Slime Killer Hagfish Feasts in Rotten Flesh sounds like a B horror movie from the 1950s, but it's totally not: It's the title of this brand-new New Scientist article on hagfish, which might be the grossest, most disgusting-est fish in the ocean.
MORGAN: Abortion. What's your view of abortion?
CAIN: I believe that life begins at conception. And abortion under no circumstances. And here's why --
MORGAN: No circumstances?
CAIN: No circumstances.
MORGAN: But you’ve had children, grandchildren. If one of your female children, grand children was raped, you would honestly want her to bring up that baby as her own?
CAIN: You’re mixing two things here, Piers?
CAIN: You’re mixing –
MORGAN: That’s what it comes down to.
CAIN: No, it comes down to it’s not the government’s role or anybody else’s role to make that decision. Secondly, if you look at the statistical incidents, you’re not talking about that big a number. So what I’m saying is it ultimately gets down to a choice that that family or that mother has to make.
Not me as president, not some politician, not a bureaucrat. It gets down to that family. And whatever they decide, they decide. I shouldn’t have to tell them what decision to make for such a sensitive issue.
LA MESA — There will be no official fair-trade designation for La Mesa.
The City Council voted 3-2 Tuesday against a city resolution backing the fair-trade movement, which has found political approval in San Francisco, Berkeley, Chicago, Boston and other parts of the United States. Mayor Art Madrid and City Councilman Dave Allan backed the fair-trade designation for the city.
The movement aims to secure what it says are fair prices for products from developing countries, investment in people and communities, environmental sustainability, economic empowerment of small scale producers, direct trade and fair labor conditions around the globe.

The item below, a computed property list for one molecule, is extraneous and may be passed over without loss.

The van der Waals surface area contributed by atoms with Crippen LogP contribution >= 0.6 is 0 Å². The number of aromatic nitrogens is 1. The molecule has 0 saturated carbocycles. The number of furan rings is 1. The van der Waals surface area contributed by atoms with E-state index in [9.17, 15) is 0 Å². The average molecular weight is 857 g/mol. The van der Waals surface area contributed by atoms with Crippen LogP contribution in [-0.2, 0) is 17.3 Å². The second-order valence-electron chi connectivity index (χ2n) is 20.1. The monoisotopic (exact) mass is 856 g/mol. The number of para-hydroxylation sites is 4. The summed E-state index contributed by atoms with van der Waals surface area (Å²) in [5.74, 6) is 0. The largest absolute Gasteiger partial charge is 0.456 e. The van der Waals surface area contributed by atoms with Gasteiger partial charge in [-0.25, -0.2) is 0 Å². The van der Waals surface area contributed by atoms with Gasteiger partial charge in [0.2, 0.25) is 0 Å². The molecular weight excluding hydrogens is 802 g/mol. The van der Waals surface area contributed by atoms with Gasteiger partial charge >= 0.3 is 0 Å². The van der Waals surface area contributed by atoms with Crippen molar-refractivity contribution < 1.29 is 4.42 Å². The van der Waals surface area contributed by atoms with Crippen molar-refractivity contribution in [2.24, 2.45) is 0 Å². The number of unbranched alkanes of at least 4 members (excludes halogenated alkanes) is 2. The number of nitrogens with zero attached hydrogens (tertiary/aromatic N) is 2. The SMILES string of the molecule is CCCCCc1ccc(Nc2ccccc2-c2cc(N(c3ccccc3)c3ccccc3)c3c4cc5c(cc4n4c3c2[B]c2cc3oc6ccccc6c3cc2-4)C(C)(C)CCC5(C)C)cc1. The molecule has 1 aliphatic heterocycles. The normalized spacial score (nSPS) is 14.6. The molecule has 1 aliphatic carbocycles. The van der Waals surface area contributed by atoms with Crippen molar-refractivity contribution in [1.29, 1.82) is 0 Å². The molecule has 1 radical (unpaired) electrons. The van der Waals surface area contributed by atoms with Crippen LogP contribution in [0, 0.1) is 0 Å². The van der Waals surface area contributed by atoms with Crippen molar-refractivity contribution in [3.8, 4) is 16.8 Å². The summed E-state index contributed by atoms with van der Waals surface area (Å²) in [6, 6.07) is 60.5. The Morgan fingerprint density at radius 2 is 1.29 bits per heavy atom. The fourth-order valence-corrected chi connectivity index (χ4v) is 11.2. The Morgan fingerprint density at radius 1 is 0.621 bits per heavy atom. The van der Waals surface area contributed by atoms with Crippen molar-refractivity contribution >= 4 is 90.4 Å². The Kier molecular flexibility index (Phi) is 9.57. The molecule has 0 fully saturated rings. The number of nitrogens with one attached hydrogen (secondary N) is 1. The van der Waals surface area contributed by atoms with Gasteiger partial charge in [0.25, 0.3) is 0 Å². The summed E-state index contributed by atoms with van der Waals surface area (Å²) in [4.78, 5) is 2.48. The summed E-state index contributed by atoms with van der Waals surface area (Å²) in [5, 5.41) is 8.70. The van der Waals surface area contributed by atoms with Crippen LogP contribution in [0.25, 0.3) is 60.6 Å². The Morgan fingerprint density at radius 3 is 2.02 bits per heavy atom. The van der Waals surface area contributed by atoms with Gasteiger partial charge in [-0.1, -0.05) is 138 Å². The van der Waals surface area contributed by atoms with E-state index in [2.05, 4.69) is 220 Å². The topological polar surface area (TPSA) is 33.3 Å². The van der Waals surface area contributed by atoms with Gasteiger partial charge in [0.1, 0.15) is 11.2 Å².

Speakers in opposition to the designation said government should not be involved in determining what retailers offer, and others said the city should focus its attention on local matters first. The opposition took backers by surprise.
“We did not expect this — we thought it was a no-brainer,” said lifelong La Mesa resident Nancy Ryan, who had brought up the idea to Madrid months ago. La Mesa would have been the first Southern California city to be officially declared a fair-trade town.
Ryan and La Mesa resident Anne Pacheco both spoke to the council, asking the city to lend its official support to fair trade.
The two are co-chairwomen of a local steering committee that backs what Fair Trade Towns USA describes as an effort to “build demand for fair trade products, thereby providing increased benefits for farmers, workers and artisans in Latin America, Africa and Asia.”
The committee has been speaking to clubs in the city, including Kiwanis, Sunrise Rotary and Lions, to explain fair trade.
Some of the products involved are coffee, tea, chocolate, cocoa, spices, body care products, wine, crafts and apparel. Producers can obtain fair-trade certification for their wares if they meet standards set by Fairtrade International.
Scott Alevy, a Blossom Valley resident, spoke to the council on behalf of the East County Chamber of Commerce, of which he is president and CEO.
“The government should not be telling businesses what to sell, who to hire,” Alevy said. “When it comes to what goes on shelf and retail choices, we think that’s a place government is best off staying out of.”
La Mesa resident Russell Buckley told the council that the government, even at a local level, should not tell retailers what to sell nor influence consumers on what to buy.
“That decision what to buy, who to buy and where... that should be left to each individual without the influence of ‘Big Brother,’” Buckley said.
Councilman Ernie Ewin echoed that sentiment.
“I certainly appreciate the effort and issues (the fair-trade movement) bring to the forefront, but equally important is we still have to understand that there are choices to be made,” Ewin said. “We want to be fair and do good things, but the government has no business being engaged in economic processes in our city.”
Ryan said citizens and council members who voted down the measure were misinformed about what the movement, and that many stores in La Mesa currently carry a variety of fair-trade products.
“There were so many misunderstandings, things that were said that were totally not true,” Ryan said. “That is the worst part of this. That the city would dictate where people should shop, pitting one merchant against another? That is not what we were saying. We weren’t able to have a chance to clarify what was said by the opposition.”
Take, for example, this: